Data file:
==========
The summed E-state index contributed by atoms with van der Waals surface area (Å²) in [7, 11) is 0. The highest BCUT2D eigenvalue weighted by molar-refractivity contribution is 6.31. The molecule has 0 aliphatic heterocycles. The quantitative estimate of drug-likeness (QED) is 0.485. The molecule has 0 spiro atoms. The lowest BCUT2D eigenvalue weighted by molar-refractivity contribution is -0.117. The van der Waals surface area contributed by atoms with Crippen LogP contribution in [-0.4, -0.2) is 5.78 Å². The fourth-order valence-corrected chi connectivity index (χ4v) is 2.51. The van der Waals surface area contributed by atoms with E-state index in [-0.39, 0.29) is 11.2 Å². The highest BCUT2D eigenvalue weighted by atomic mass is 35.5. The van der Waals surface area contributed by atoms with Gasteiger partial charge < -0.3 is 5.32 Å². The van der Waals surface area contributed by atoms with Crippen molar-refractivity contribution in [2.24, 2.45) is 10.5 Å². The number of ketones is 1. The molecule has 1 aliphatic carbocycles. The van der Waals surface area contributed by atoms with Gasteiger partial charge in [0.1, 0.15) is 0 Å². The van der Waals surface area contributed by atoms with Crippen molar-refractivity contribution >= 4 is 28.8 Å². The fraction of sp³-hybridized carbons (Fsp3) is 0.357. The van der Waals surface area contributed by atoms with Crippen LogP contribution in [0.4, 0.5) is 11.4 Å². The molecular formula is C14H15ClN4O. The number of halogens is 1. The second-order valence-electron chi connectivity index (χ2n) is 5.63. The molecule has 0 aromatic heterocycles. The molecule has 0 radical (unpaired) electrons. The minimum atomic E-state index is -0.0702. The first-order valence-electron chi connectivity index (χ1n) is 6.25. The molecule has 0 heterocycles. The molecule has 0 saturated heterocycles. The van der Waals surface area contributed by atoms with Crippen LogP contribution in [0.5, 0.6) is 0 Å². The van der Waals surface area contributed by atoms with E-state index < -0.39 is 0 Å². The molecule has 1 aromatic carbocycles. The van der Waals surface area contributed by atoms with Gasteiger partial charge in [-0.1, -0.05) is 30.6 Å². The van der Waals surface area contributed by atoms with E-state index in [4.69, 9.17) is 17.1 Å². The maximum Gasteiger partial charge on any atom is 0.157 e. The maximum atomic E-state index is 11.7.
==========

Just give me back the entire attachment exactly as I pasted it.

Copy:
The summed E-state index contributed by atoms with van der Waals surface area (Å²) in [7, 11) is 0. The highest BCUT2D eigenvalue weighted by molar-refractivity contribution is 6.31. The molecule has 0 aliphatic heterocycles. The quantitative estimate of drug-likeness (QED) is 0.485. The molecule has 0 spiro atoms. The lowest BCUT2D eigenvalue weighted by molar-refractivity contribution is -0.117. The van der Waals surface area contributed by atoms with Crippen LogP contribution in [-0.4, -0.2) is 5.78 Å². The fourth-order valence-corrected chi connectivity index (χ4v) is 2.51. The van der Waals surface area contributed by atoms with E-state index in [-0.39, 0.29) is 11.2 Å². The highest BCUT2D eigenvalue weighted by atomic mass is 35.5. The van der Waals surface area contributed by atoms with Gasteiger partial charge < -0.3 is 5.32 Å². The van der Waals surface area contributed by atoms with Crippen molar-refractivity contribution in [2.24, 2.45) is 10.5 Å². The number of ketones is 1. The molecule has 1 aliphatic carbocycles. The van der Waals surface area contributed by atoms with Gasteiger partial charge in [0.1, 0.15) is 0 Å². The van der Waals surface area contributed by atoms with Crippen molar-refractivity contribution >= 4 is 28.8 Å². The fraction of sp³-hybridized carbons (Fsp3) is 0.357. The van der Waals surface area contributed by atoms with Crippen LogP contribution in [0.4, 0.5) is 11.4 Å². The molecular formula is C14H15ClN4O. The number of halogens is 1. The second-order valence-electron chi connectivity index (χ2n) is 5.63. The molecule has 0 aromatic heterocycles. The molecule has 0 radical (unpaired) electrons. The minimum atomic E-state index is -0.0702. The first-order valence-electron chi connectivity index (χ1n) is 6.25. The molecule has 0 heterocycles. The molecule has 0 saturated heterocycles. The van der Waals surface area contributed by atoms with Crippen LogP contribution in [0.5, 0.6) is 0 Å². The van der Waals surface area contributed by atoms with E-state index < -0.39 is 0 Å². The molecule has 1 aromatic carbocycles. The van der Waals surface area contributed by atoms with Gasteiger partial charge in [-0.1, -0.05) is 30.6 Å². The van der Waals surface area contributed by atoms with E-state index in [4.69, 9.17) is 17.1 Å². The maximum Gasteiger partial charge on any atom is 0.157 e. The maximum atomic E-state index is 11.7.